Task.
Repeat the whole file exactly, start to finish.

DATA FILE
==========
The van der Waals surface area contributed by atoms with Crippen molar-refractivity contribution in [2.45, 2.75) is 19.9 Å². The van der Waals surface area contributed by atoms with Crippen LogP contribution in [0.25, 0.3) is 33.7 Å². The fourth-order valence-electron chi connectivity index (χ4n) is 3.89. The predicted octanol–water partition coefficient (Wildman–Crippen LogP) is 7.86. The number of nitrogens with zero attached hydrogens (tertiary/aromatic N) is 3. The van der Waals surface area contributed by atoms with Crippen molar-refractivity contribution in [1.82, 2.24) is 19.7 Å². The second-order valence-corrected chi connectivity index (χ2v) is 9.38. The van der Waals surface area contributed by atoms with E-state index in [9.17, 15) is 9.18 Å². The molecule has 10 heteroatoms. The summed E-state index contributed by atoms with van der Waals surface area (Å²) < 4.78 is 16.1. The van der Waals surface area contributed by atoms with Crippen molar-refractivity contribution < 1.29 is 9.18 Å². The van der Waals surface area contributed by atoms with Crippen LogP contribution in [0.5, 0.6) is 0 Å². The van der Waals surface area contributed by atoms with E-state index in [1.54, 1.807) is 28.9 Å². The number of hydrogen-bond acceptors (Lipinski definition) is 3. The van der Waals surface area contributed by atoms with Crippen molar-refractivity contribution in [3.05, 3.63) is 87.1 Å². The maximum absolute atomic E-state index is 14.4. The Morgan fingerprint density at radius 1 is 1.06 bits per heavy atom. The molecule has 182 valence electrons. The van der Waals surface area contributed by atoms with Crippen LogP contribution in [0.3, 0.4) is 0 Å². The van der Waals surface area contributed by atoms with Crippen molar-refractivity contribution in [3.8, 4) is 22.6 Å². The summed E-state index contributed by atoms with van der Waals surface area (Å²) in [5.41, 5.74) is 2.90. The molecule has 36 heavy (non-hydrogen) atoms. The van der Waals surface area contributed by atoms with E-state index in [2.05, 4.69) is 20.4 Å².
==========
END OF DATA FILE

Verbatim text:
The van der Waals surface area contributed by atoms with Crippen molar-refractivity contribution in [2.45, 2.75) is 19.9 Å². The van der Waals surface area contributed by atoms with Crippen LogP contribution in [0.25, 0.3) is 33.7 Å². The fourth-order valence-electron chi connectivity index (χ4n) is 3.89. The predicted octanol–water partition coefficient (Wildman–Crippen LogP) is 7.86. The number of nitrogens with zero attached hydrogens (tertiary/aromatic N) is 3. The van der Waals surface area contributed by atoms with Crippen molar-refractivity contribution in [1.82, 2.24) is 19.7 Å². The second-order valence-corrected chi connectivity index (χ2v) is 9.38. The van der Waals surface area contributed by atoms with E-state index in [9.17, 15) is 9.18 Å². The molecule has 10 heteroatoms. The summed E-state index contributed by atoms with van der Waals surface area (Å²) < 4.78 is 16.1. The van der Waals surface area contributed by atoms with Crippen molar-refractivity contribution < 1.29 is 9.18 Å². The van der Waals surface area contributed by atoms with Crippen LogP contribution in [0.5, 0.6) is 0 Å². The van der Waals surface area contributed by atoms with E-state index in [1.54, 1.807) is 28.9 Å². The number of hydrogen-bond acceptors (Lipinski definition) is 3. The van der Waals surface area contributed by atoms with Crippen molar-refractivity contribution in [3.05, 3.63) is 87.1 Å². The maximum absolute atomic E-state index is 14.4. The Morgan fingerprint density at radius 1 is 1.06 bits per heavy atom. The molecule has 182 valence electrons. The van der Waals surface area contributed by atoms with Crippen LogP contribution in [0.3, 0.4) is 0 Å². The van der Waals surface area contributed by atoms with Crippen molar-refractivity contribution in [3.8, 4) is 22.6 Å². The summed E-state index contributed by atoms with van der Waals surface area (Å²) in [5.41, 5.74) is 2.90. The molecule has 36 heavy (non-hydrogen) atoms. The van der Waals surface area contributed by atoms with E-state index in [2.05, 4.69) is 20.4 Å².